JUNEAU — U.S. Sen. Dan Sullivan said the Russians are looking to militarize the Arctic, making it all the more important for the U.S. to have a broad Arctic strategy that includes having sufficient troops based in Alaska.
Sullivan said Monday that’s why he has been critical of proposed troop reductions in Alaska as part of a cost-saving plan announced by the Army this summer.
His office said Sullivan got included in the Senate version of a defense spending bill a provision to require the U.S. secretary of defense to detail a military strategy for the Arctic. Differences between House and Senate versions have to be resolved.
Russia recently resubmitted to the United Nations a revised bid for vast territories in the Arctic. Russia made the claim under provisions of the Law of the Sea Treaty, which the U.S. has not ratified.
Sullivan does not support ratification, citing concerns that the treaty could result in the UN imposing taxes on U.S. entities. Alaska’s senior U.S. senator, Lisa Murkowski, last week told reporters she strongly supported ratification and said the U.S. cannot assert its own claims or object to claims by others if it has not ratified the treaty.
“It puts us at a disadvantage,” she said. Asked if there were possible workarounds, she said that was something that should be reviewed and explored.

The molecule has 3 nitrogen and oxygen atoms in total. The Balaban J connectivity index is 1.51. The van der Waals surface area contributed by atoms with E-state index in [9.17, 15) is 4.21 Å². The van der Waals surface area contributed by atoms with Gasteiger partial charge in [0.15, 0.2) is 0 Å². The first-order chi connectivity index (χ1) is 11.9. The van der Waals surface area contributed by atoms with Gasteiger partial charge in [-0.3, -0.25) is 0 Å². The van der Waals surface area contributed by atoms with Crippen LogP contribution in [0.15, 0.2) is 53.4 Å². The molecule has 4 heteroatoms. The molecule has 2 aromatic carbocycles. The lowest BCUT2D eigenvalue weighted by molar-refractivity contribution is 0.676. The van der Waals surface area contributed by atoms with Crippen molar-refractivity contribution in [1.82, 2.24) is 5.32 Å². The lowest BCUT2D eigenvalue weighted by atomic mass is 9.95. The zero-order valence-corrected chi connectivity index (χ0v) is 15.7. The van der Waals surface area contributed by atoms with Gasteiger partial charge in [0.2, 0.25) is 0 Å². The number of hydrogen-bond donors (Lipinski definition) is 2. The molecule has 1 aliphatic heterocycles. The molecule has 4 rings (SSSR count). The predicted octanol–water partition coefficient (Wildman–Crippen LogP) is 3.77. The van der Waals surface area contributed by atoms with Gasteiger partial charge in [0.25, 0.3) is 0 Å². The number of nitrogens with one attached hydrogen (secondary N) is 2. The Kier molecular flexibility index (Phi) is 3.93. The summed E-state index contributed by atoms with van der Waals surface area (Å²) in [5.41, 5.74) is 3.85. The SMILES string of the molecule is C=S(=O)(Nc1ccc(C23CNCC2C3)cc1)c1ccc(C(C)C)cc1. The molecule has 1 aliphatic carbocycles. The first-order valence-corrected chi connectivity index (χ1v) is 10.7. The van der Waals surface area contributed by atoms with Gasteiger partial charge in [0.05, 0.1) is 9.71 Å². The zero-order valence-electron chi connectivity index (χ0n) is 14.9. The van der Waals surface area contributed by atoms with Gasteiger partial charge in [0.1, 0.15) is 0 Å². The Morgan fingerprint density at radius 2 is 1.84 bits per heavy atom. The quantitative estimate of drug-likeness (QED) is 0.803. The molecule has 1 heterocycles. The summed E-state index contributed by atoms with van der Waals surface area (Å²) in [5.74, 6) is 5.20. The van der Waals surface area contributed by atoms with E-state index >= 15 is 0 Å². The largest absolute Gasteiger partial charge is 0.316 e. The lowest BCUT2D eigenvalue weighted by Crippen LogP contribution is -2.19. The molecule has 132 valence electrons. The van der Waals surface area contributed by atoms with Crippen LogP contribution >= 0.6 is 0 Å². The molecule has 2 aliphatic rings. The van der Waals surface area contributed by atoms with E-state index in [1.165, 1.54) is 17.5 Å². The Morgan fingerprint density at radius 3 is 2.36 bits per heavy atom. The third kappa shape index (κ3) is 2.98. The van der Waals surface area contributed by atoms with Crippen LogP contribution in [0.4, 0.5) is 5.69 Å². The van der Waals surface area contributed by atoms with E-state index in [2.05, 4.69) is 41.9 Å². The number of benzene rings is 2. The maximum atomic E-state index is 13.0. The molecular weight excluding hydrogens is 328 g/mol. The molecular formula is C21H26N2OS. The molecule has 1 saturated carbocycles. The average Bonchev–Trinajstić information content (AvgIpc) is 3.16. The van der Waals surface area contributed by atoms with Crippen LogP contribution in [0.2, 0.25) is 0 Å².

Both Murkowski and Sullivan are Republicans.
Monday’s news conference, held to discuss Sullivan’s first months in office, featured a wide range of topics, including veterans’ health care and President Barack Obama’s upcoming visit to the state. Sullivan was sworn in in January, after defeating Democratic Sen. Mark Begich during a hotly contested race last year.
Sullivan plans to hold two listening sessions next Monday to hear from veterans and others who have concerns with the health care provided through the U.S. Department of Veterans Affairs. The Senate Committee on Veterans’ Affairs, of which Sullivan is a member, plans a field hearing in Eagle River on Aug. 25.
Veterans have expressed frustrations with the VA’s implementation of a national program meant to provide veterans with timelier care closer to home. The national program was modeled in part on the VA’s system in Alaska, which relied on partnerships with tribal health care facilities to help provide care. But the move to implement the national program here has raised concerns over such things as a limited number of participating doctors and low reimbursement rates.
Sullivan said he wants to hear plans from VA officials on how to move forward. VA Undersecretary for Health David Shulkin is expected to attend the meetings, Sullivan’s office has said.